The flow due to the overflow 8 will arrive in a zone which is gradually widening in a direction to the top, and thus the flow rate is decreasing, with the result that the liquid will be stripped of sludge particles in an efficient way.
Into the conduct pipes 3 inner pipes 16 may be telescoped, which may be pushed in the conduct pipes and back, in order to vary the height of the inlet openings 18 at their lower ends, such that an inherent circulation in the natural manner can be adjusted and controlled as described in the above.
During the sufficient fermentation as much sludge material is decomposed as fed with fresh waste water, such that substantially no removal of sludge material from the installation will be necessary, except for cleaning purposes of the device.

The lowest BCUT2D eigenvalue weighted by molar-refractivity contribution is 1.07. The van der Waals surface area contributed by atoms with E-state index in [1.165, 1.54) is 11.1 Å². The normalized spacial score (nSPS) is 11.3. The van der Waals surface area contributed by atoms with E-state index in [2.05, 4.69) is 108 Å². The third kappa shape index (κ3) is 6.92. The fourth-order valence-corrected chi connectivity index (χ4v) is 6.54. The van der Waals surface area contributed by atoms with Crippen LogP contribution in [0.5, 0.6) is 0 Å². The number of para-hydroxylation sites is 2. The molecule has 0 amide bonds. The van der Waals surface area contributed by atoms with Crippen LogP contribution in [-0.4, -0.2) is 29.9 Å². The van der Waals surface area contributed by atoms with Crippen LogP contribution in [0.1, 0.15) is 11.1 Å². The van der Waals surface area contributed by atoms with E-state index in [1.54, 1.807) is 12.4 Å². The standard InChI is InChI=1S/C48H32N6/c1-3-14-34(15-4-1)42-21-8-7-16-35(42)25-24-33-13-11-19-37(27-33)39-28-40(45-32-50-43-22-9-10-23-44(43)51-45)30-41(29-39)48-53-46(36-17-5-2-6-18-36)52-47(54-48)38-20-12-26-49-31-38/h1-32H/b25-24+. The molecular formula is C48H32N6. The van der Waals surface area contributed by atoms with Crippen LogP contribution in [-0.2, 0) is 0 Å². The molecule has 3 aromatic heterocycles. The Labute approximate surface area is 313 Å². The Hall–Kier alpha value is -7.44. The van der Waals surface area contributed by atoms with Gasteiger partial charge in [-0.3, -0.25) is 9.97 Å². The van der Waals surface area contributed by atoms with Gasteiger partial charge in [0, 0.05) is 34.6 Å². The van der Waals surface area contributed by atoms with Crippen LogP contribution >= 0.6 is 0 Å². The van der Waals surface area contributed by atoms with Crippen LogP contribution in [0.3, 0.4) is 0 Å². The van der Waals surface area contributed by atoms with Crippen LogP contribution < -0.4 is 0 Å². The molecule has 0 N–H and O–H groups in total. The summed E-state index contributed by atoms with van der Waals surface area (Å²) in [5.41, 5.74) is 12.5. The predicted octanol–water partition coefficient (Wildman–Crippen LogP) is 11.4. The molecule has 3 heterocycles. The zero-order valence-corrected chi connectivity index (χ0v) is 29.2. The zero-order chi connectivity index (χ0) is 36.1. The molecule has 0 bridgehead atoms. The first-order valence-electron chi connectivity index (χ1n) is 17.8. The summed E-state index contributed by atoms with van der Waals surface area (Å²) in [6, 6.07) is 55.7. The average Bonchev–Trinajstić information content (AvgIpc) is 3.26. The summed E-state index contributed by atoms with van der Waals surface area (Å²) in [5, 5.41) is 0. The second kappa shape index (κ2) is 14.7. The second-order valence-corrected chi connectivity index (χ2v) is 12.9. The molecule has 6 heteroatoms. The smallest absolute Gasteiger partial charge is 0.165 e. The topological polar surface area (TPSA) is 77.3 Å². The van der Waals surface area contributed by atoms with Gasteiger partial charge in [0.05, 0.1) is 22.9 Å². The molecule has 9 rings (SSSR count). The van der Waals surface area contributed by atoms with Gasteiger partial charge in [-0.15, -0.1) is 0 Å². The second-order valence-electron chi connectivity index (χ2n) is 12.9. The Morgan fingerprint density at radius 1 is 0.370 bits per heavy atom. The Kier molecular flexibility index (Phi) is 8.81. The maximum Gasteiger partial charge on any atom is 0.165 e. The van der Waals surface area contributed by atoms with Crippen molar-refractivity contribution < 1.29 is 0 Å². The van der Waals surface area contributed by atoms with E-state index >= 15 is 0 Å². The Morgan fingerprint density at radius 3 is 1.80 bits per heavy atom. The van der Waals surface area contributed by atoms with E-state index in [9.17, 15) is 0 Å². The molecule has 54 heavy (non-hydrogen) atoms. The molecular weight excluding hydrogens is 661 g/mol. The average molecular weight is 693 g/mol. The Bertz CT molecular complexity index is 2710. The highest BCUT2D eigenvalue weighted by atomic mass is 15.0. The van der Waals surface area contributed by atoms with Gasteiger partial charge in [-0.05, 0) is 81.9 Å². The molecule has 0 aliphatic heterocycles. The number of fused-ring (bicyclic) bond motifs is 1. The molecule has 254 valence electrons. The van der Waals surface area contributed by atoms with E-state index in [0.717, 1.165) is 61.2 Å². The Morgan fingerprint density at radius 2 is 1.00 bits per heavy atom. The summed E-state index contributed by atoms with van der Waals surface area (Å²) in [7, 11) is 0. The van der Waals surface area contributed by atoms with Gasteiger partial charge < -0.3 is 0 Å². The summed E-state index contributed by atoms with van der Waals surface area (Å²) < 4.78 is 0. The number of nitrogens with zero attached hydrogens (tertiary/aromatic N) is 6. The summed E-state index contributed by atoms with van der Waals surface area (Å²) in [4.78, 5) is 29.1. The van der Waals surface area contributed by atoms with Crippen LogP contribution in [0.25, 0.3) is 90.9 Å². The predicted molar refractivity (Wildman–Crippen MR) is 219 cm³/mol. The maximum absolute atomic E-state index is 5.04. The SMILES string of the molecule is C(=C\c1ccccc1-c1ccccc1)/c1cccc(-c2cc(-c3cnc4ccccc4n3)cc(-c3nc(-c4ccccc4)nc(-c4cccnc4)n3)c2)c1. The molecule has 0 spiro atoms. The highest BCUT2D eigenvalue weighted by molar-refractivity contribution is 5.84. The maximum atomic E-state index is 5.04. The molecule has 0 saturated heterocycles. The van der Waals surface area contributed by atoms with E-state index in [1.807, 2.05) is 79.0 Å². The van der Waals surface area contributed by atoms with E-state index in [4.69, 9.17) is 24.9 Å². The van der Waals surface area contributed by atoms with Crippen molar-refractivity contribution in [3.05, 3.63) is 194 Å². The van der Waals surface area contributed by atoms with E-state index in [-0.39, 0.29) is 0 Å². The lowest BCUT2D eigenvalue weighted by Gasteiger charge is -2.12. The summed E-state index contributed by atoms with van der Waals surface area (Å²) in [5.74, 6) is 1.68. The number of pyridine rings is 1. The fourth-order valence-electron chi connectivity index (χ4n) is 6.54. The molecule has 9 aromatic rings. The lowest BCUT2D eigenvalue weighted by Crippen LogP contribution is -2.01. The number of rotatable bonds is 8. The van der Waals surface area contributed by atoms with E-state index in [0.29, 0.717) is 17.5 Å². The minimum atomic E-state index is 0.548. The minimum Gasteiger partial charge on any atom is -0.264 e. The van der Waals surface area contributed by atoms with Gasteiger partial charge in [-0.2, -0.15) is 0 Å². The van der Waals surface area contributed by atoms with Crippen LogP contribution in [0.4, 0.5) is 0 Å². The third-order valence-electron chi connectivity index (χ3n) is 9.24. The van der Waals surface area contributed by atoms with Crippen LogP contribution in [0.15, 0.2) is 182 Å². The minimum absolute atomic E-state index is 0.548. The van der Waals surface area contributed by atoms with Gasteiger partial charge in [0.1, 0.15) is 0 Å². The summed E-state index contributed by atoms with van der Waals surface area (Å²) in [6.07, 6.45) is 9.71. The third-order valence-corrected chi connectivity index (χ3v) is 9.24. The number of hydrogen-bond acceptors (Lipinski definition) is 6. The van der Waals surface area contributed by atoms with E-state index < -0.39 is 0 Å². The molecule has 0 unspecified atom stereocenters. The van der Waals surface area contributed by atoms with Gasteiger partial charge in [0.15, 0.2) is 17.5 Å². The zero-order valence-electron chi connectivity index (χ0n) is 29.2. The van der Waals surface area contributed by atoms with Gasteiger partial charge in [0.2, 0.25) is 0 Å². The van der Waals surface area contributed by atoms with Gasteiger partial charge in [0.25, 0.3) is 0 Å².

In FIG. 2 a rectangular reactor tank is depicted; in this figure the front and back walls are omitted, as well as the lower part of the reactor tank, for a better understanding of the invention.
In said lower part of the reactor tank there is an inlet for the waste water with sludge to be treated, and this lower part is about as high as the part of the installation displayed.
In this embodiment as shown, the bulkheads 5 and 6 for directing the gas bubbles are made in the form of straight shaped beveled bodies of sheet material as shown in the drawing, said bulkheads shielding the rectangular openings 14 and 15 in top of them from ascending gas bubbles, such that said bubbles cannot reach the zone 9 and cannot ascend inside said openings 14 and 15. Another bulkhead 19 forms a separation between the surface of the foam collecting compartment 4 and the surface of the compartment from which the purified effluent is drained through the overflow gutter 8. Vertically adjustable bulkheads 20 and 21 are used for the control of the supply into the after-settling compartment and the removal from the reactor zone through opening 15.